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Pulse oximetry screening to detect critical congenital heart disease in newborn infants: a study assessing feasibility of a national screening programme

A straight-forward screening tool for babies so critical heart disease isn't missed.


Clinician: Dr Tom Gentles, Paediatric and Congenital Cardiac Services

Dr Tom Gentles

What: This study will assess the feasibility of implementing a nationwide pulse oximetry screening programme for critical congenital heart disease in our unique maternity setting, and inform a business case for such a screening programme.

Who: This research is an extension of the pilot currently in place to provide pulse oximetry testing for all babies born at Auckland City Hospital, or delivered under midwives and delivery units affiliated with the ADHB. The pilot is also being rolled out through other DHBs with external funding.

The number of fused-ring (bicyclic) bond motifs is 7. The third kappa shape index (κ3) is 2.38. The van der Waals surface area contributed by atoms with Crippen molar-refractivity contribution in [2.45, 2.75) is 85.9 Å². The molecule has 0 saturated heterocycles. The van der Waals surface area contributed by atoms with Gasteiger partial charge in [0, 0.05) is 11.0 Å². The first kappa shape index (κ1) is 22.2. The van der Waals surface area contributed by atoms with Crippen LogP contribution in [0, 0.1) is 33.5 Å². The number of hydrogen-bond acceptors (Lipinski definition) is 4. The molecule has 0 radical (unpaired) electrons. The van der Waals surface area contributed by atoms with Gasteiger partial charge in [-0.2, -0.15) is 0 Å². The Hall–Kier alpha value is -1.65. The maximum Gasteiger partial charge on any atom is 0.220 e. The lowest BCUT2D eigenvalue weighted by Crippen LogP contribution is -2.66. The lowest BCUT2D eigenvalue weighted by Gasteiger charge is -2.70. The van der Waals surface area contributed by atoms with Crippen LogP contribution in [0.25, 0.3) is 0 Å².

How: Pulse oximetry is a simple, non-invasive, test using a small Band-Aid-like wrap that's placed around the baby's foot with a light sensor inside to determine the oxygen level in the blood. It has been shown to be a reliable and effective tool for the early detection of heart defects in newborns. It therefore has the potential to be an excellent tool to screen every baby born in New Zealand.

Why:  Every year, almost 100 babies in New Zealand are born with critical heart defects. Detecting them early can save their lives. It is likely that, if established, a national screening programme for critical congenital heart disease based on pulse oximetry will result in earlier diagnosis, with a better chance of survival and less risk of developmental problems for approximately 15 babies a year.

A simple, non-invasive pulse oximetry screening test (pictured below) can identify babies with heart or lung problems before they become unwell. Early detection results in better outcomes.

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